Cover images courtesy of Bloomsbury Australia

And just before the new millennium ticked over, Harry Potter turned up. His wizarding journey was published between 1997 and 2007. Has any other series generated the rapturous response afforded to the Hogwarts cohort?

UK academic and children’s literature specialist Victor Watson believes that reading series fiction ‘is not just an obsessive eccentricity’. It is, rather, central to our discovery of ‘the most important reading secret of all – that fiction can provide a complex variety of profoundly private pleasures, and that these pleasures are repeatable and entirely within the reader’s control’. We become friends, as Sydney-based teacher, editor and author Judith Ridge puts it, with characters who remain ‘reassuringly themselves from book to book’.

Transitioning from child reader to adult reader

And perhaps that is at the heart of why I still read series, both those written for adults and those intended for younger audiences. It is a private, repeatable pleasure in the reassuring company of familiar characters.

Cover image courtesy of Pan Macmillan Australia

For children and adults alike, a book series creates a sense of connection – between author and reader, and between reader and character. Alongside the heartening familiarity is the buzz of expectation. In C. J. Sansom’s series, Matthew Shardlake has, so far, doggedly survived the rule of Henry VIII, and outlived both Cromwell and Cranmer. Now he faces new challenges under Elizabeth I’s reign. A book series couples predictability with anticipation.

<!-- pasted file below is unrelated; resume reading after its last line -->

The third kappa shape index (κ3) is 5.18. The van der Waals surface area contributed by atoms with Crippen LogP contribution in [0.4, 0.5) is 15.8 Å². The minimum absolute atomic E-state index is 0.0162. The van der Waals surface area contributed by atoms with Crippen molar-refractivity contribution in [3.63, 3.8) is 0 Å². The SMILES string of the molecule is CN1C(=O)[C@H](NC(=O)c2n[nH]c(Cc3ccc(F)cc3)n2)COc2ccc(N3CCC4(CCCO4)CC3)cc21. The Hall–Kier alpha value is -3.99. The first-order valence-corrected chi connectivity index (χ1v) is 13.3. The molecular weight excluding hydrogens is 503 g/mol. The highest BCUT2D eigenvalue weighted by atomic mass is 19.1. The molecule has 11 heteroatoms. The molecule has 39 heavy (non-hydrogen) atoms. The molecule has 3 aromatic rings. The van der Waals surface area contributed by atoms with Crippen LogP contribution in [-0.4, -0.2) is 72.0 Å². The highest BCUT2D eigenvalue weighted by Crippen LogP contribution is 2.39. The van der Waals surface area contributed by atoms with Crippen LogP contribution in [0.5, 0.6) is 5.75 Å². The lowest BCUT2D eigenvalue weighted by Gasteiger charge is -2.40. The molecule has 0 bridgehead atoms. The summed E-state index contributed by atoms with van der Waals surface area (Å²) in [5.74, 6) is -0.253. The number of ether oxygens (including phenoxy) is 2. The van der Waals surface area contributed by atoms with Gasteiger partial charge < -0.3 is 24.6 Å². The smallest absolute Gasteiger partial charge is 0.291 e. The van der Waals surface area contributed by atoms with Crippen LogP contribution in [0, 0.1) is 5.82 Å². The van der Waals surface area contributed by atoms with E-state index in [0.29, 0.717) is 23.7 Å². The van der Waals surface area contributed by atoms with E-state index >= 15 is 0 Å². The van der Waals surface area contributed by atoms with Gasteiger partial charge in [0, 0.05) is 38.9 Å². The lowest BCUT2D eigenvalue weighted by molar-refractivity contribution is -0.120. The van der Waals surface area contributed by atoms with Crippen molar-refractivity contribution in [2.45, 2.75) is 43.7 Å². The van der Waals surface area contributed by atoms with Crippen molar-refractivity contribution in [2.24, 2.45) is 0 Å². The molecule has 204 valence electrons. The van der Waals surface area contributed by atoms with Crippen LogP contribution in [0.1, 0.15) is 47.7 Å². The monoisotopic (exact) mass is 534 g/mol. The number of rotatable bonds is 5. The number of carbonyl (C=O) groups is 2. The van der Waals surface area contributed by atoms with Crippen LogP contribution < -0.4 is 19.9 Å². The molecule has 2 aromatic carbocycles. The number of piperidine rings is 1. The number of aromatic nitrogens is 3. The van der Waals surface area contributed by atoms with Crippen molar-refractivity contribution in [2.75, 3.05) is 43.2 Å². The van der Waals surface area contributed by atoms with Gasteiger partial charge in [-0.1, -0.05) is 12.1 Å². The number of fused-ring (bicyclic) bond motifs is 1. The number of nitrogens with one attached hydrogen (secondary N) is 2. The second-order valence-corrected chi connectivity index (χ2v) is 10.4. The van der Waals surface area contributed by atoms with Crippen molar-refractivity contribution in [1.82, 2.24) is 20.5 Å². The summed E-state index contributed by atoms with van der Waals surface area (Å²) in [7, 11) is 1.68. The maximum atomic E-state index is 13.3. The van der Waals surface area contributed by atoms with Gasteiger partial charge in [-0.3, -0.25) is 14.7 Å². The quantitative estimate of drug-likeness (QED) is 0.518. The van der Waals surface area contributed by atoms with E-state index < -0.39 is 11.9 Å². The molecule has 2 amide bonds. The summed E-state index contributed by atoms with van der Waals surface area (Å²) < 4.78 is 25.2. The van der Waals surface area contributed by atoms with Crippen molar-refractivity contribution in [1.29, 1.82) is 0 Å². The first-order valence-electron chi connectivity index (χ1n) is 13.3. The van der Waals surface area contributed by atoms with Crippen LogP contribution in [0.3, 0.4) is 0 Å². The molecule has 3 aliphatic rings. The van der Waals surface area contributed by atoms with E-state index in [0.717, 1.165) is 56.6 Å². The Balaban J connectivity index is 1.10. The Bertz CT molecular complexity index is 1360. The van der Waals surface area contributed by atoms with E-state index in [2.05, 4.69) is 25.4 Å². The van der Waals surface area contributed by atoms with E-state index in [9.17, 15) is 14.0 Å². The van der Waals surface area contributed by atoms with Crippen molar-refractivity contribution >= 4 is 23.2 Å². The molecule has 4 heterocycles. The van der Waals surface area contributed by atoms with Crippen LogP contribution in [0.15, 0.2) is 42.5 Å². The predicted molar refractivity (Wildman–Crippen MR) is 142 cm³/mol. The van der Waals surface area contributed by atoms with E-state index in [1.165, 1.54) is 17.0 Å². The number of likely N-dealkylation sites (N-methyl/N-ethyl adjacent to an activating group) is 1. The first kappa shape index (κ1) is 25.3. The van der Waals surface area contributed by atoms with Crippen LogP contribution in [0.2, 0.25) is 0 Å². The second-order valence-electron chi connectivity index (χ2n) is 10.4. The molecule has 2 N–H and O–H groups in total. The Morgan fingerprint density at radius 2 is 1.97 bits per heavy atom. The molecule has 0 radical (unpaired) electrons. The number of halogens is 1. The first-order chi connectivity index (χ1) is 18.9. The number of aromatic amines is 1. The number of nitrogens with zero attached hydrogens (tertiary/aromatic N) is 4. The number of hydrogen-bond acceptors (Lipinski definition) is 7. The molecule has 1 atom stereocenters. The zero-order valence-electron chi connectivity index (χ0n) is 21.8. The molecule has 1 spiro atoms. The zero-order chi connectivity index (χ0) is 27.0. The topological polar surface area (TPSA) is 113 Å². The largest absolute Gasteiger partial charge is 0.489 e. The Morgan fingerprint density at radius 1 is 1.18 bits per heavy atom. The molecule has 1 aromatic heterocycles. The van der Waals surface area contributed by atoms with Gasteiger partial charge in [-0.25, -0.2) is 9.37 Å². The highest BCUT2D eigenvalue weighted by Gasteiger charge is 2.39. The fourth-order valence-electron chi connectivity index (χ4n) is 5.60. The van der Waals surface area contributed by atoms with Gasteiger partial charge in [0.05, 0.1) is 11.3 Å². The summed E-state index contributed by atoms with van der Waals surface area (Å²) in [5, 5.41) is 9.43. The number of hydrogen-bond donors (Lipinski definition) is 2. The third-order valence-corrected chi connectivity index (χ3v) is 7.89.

There is also an element of control in reading a series. Young children might be facing upheavals and anxieties at home and school, they could be glimpsing uncertainties in the world at large. Within the pages of a book series, they can return again and again to a place of security. There is comfort in ‘the assurance that any problems that arise will be resolved in a satisfactory way’ (Ward and Young, ‘Engaging Readers through Series Books’). Is it so different for adult readers? I think not. Sean Duffy survives the bombs of the IRA and the machinations of the FBI in Adrian McKinty’s series. And Aaron Falk, despite his troubled and somewhat dysfunctional personal life, manages to apply his policing skills with insight and efficiency in Jane Harper’s series.